Paragraph Book 4
Book One is geared toward teaching students how to write an instructional paragraph using the FNTF formula: First, Next, Then, Finally. The book first describes the How-to paragraph, gives examples, and has students dissect paragraphs using multiple choice and short answer questions. Once students are familiar with the purpose and style of a How-to paragraph, they make their own using provided prompts. Students then learn how to edit and format paragraphs with instruction given on margins, editing marks, and more. Students then edit sample paragraphs. The book then provides various lessons for using correct capitalization, punctuation, subjects, and verbs. Thought content of the paragraphs is then covered and students gain practice in reviewing if paragraphs make sense, correcting ones that don't, and making more of their own paragraphs. Once students have become familiar with reading, writing, and editing paragraphs, the last chapter of the book instructs students on how to write a whole How-to essay using the same step-by-step process they have learned for paragraphs.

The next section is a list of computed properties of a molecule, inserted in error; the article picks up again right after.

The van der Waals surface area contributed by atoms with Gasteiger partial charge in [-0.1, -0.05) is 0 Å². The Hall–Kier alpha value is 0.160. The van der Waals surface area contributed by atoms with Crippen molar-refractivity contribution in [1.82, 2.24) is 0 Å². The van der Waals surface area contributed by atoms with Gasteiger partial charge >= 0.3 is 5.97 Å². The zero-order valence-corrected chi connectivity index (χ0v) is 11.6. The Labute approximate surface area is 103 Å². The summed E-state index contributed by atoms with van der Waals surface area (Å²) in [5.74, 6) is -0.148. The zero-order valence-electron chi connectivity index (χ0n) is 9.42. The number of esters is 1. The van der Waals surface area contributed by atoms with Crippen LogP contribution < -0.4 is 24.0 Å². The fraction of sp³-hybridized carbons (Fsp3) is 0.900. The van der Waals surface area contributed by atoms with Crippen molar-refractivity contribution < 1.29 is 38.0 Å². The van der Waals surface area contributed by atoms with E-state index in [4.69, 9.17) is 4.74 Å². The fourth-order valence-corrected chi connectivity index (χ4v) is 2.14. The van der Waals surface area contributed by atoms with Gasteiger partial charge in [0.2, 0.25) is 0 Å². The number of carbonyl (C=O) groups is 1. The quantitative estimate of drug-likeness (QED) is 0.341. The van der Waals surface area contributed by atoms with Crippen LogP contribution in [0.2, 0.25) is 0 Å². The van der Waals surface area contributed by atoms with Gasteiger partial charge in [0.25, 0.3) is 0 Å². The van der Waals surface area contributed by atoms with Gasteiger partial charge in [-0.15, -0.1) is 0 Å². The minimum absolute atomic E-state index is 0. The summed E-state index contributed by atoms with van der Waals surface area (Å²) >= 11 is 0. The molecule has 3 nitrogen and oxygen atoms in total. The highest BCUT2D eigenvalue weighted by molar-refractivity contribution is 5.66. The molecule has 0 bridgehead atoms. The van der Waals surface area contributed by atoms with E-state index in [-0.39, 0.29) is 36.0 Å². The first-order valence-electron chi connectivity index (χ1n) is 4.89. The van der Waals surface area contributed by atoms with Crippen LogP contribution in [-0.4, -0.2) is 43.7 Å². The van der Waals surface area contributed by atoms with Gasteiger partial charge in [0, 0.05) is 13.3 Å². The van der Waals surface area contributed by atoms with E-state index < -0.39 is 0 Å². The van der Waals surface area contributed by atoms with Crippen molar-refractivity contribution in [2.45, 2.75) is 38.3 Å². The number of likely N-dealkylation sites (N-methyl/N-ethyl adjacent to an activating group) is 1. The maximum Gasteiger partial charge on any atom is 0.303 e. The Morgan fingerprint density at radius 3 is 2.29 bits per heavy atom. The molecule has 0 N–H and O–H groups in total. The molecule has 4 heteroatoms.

Book Two in the series continues to teach the FNTF method for writing paragraphs, only this time looking at: Writing the Paragraph that Tells a Story. It begins with a review of Book One, covering especially all of the editing steps. Then, in lesson one, students are introduced to paragraphs that tell a story, or narrative paragraphs, and the differences between factual and fictional story paragraphs. The next few lessons teach about using transition words to go from one idea to another, subjects (or the person and the point of view of a paragraph), the right verbs to use and when to use them,
These materials provide practice for individual skills necessary towriting rather than focusing on the work as a whole.
These materials cover various types of informational writing, includingpersuasive writing, essays, outlines, and research papers.